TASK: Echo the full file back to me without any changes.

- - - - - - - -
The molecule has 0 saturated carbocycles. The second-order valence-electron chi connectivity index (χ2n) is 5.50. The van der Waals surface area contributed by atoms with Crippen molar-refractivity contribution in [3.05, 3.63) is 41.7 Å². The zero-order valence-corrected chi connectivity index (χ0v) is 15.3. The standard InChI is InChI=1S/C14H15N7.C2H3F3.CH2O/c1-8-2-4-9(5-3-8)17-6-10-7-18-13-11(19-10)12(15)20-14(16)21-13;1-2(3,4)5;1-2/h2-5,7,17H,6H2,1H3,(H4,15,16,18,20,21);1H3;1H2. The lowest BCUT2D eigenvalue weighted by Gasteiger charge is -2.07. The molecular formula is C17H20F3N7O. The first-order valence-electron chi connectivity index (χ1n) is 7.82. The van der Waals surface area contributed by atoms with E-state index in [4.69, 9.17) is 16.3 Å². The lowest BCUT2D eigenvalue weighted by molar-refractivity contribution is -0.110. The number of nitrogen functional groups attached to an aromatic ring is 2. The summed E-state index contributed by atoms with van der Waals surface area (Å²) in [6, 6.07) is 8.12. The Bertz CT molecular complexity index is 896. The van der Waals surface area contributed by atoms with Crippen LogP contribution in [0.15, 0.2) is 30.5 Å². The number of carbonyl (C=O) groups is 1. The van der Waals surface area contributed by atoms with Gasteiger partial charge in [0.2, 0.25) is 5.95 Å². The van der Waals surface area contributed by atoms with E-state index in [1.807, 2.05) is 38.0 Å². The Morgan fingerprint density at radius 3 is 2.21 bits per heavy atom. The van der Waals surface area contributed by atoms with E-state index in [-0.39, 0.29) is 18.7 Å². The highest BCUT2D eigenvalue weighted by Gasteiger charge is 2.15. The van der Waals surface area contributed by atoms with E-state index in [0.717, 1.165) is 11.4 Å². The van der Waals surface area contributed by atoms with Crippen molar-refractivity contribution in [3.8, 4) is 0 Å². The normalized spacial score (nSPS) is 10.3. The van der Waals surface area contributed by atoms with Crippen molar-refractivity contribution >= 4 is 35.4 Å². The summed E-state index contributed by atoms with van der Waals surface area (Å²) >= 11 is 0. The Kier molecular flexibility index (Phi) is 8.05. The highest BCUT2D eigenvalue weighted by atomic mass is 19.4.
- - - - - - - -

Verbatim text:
The molecule has 0 saturated carbocycles. The second-order valence-electron chi connectivity index (χ2n) is 5.50. The van der Waals surface area contributed by atoms with Crippen molar-refractivity contribution in [3.05, 3.63) is 41.7 Å². The zero-order valence-corrected chi connectivity index (χ0v) is 15.3. The standard InChI is InChI=1S/C14H15N7.C2H3F3.CH2O/c1-8-2-4-9(5-3-8)17-6-10-7-18-13-11(19-10)12(15)20-14(16)21-13;1-2(3,4)5;1-2/h2-5,7,17H,6H2,1H3,(H4,15,16,18,20,21);1H3;1H2. The lowest BCUT2D eigenvalue weighted by Gasteiger charge is -2.07. The molecular formula is C17H20F3N7O. The first-order valence-electron chi connectivity index (χ1n) is 7.82. The van der Waals surface area contributed by atoms with E-state index in [4.69, 9.17) is 16.3 Å². The lowest BCUT2D eigenvalue weighted by molar-refractivity contribution is -0.110. The number of nitrogen functional groups attached to an aromatic ring is 2. The summed E-state index contributed by atoms with van der Waals surface area (Å²) in [6, 6.07) is 8.12. The Bertz CT molecular complexity index is 896. The van der Waals surface area contributed by atoms with Crippen LogP contribution in [0.15, 0.2) is 30.5 Å². The number of carbonyl (C=O) groups is 1. The van der Waals surface area contributed by atoms with Gasteiger partial charge in [0.2, 0.25) is 5.95 Å². The van der Waals surface area contributed by atoms with E-state index in [1.807, 2.05) is 38.0 Å². The Morgan fingerprint density at radius 3 is 2.21 bits per heavy atom. The van der Waals surface area contributed by atoms with E-state index in [-0.39, 0.29) is 18.7 Å². The highest BCUT2D eigenvalue weighted by Gasteiger charge is 2.15. The van der Waals surface area contributed by atoms with E-state index in [0.717, 1.165) is 11.4 Å². The van der Waals surface area contributed by atoms with Crippen molar-refractivity contribution in [3.8, 4) is 0 Å². The normalized spacial score (nSPS) is 10.3. The van der Waals surface area contributed by atoms with Crippen molar-refractivity contribution >= 4 is 35.4 Å². The summed E-state index contributed by atoms with van der Waals surface area (Å²) >= 11 is 0. The Kier molecular flexibility index (Phi) is 8.05. The highest BCUT2D eigenvalue weighted by atomic mass is 19.4.